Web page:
Using an Electronic Portfolio as a Capstone Project: The Rationale, Logistics and Reflections (Part 4)
In the first of this series of short articles about the use of e-Portfolios as a capstone project for the Master of Library and Information Science degree in the School of Library and Information Science at San Jose State University, we provided an overview of the purposes, the structure and the content of the e-Portfolio. In the second and third parts of the series, we showed the range of technologies we have used since we implemented the e-Portfolio as a requirement for our students in 2006.
In this final part in the series, we will explain the challenges and successes we have experienced in the six years since we implemented this assessment tool in our program.
While the e-Portfolio process has been overwhelmingly positive for our school, we have encountered a range of challenges that we continue to try to resolve.
One of our main challenges is privacy. Our students complete a wide range of assignments in our program, including analyses of existing programs and services. Additionally, most of our classes include some type of collaborative work and, so, some of the artifacts students submit are assignments they completed with a partner or a group. We need to be sure that no matter which interface our students use, they protect the privacy of any individuals or institutions included in their artifacts, and the privacy of any SLIS students or instructors with whom they might have worked. Thus, we require that all students include the affirmation statement at the end of their e-Portfolio indicating they have password-protected their site and made a good-faith effort to protect the privacy of other individuals and institutions. We take privacy issues very seriously, and even though we work hard to deal with them, they remain a challenge that we are always dealing with.
A second challenge is the issue of academic integrity. We work with many students every semester, and it is difficult to be absolutely sure all students’ work is their own original creation. We manage this challenge in a few ways, albeit imperfectly. First, the affirmation statement includes a statement indicating the student was the original author of all work included, except when it is stated that there was collaboration. Secondly, as advisors, we get to know students’ writing quite well because we read so much of their work throughout the semester, both in the competency essays and in the artifacts. If one person’s writing style were to change dramatically from one document to the next, most of the advisors would likely notice and question the student. Finally, as previously mentioned, there is the option in Desire 2 Learn of using the anti-plagiarism software Turn-It-In. We are exploring the possibility of making use of this tool for our e-Portfolio submissions.
A third challenge we face with the e-Portfolio is simply storage of the students’ digital assets. With 14 competency essays and three or four artifacts for each, these e-Portfolios can consume a lot of server space. Additionally, many students’ e-Portfolios include huge multimedia files that consume even more server space. We are very explicit from the start of the program that we don’t have the server space to keep students’ e-Portfolios indefinitely and that they should make alternate hosting plans. Because we are teaching people who will become information professionals, we feel it is actually a good opportunity for students to think about the challenges of digital archiving in a very real way as they think about the storage of their own e-Portfolio.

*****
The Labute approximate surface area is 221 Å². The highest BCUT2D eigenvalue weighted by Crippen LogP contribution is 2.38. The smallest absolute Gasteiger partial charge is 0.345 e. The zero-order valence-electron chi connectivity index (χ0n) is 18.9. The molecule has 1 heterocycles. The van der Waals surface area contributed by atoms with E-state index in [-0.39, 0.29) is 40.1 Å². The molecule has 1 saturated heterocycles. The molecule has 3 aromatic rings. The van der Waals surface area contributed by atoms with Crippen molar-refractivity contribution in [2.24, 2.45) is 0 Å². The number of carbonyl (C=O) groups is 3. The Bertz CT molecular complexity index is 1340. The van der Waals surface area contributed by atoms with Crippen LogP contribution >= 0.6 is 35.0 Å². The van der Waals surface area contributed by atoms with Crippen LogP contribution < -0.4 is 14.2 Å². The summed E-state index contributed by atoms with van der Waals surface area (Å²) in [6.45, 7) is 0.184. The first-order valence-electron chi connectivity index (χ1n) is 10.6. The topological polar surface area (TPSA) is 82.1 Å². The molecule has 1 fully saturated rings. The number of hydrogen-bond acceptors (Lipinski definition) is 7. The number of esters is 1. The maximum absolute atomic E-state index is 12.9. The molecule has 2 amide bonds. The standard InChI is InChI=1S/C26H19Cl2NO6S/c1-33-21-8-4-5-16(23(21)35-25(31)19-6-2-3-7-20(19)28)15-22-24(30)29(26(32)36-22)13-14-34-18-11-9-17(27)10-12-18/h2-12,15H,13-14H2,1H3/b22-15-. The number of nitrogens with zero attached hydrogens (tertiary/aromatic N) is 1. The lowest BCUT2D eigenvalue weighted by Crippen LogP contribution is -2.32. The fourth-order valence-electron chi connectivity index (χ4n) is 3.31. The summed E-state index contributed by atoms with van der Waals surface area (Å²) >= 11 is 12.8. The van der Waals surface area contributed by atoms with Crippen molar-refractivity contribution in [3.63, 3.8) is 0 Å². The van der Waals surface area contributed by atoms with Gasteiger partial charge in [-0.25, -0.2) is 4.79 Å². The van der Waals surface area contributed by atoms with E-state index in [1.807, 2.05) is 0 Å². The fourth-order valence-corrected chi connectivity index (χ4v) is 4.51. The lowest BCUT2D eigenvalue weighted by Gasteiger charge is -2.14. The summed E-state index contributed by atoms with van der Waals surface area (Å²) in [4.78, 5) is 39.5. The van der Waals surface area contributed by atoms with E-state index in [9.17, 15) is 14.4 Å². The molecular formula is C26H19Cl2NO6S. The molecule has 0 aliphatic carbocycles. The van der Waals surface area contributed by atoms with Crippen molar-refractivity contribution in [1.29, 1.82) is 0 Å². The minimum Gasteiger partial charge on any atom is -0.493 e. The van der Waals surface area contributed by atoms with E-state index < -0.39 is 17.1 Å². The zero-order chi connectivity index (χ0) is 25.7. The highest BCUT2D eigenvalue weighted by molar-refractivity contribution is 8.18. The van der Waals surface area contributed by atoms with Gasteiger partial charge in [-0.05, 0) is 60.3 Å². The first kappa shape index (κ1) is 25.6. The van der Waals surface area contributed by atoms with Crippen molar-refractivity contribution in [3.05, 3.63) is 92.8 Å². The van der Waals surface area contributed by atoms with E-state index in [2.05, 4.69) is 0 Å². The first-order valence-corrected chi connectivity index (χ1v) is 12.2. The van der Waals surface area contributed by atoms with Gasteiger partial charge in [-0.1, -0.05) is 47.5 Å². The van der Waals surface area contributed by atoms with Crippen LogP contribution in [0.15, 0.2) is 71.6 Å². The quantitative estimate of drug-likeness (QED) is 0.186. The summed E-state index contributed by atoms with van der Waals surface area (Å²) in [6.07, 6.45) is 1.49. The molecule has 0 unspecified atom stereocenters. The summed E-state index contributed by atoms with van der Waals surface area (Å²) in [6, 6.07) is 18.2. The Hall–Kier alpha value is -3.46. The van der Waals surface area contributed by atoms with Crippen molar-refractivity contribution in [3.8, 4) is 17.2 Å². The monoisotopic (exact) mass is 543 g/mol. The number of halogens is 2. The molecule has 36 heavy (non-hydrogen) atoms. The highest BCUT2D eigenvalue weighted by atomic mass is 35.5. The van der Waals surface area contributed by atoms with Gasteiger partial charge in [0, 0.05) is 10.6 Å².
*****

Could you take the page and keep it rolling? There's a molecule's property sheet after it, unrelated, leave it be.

Consistency in assessment
Another challenge we face as a school is that we have about 28 different, full-time faculty members who are e-Portfolio advisors. Managing the balance between consistency throughout the program and academic freedom is challenging. As a way to temper this variability, we have developed Competency Statement Rubrics that guide the advisors in their assessments to ensure a degree of consistency (http://slisweb.sjsu.edu/downloads/289_compRubrics.pdf). Additionally, the e-Portfolio coordinator oversees the whole program and works with each of the advisors to ensure there aren’t widely-differing expectations and procedures for students who are assigned to one advisor instead of another.
We also have guidelines all advisors are expected to follow, for example, that the advisor must provide feedback to a student within five days after a submission of a competency essay. Some of the e-Portfolio advisors manage the workload in different ways, with some allowing students to submit competency essays at any point throughout the term and others allowing submissions only on a few set deadlines throughout the term. Because students are randomly assigned to advisors, these differences in approach can be understandably frustrating to students.
Now that we are several years into the e-Portfolio process, we can proudly say it has been a great success, both for our program as well as for our students. The e-Portfolio provides data every semester that we can aggregate for our program assessment, both for our university’s accreditation through the Western Association of Schools and Colleges (WASC) and for our program’s accreditation through the American Library Association (ALA). In addition to program assessment, we feel that building around the 15 competencies is helping us to have a more consistent and comprehensive curriculum.
The e-Portfolio as a capstone project has been overwhelmingly positive for our program. It is an immense amount of work for both students and advisors, but it provides a true culminating experience that prepares students for entering the profession of library and information science. As one graduate of our program expressed, “Completing the e-Portfolio was like having a three month-long job interview!”
Author Perspective: Educator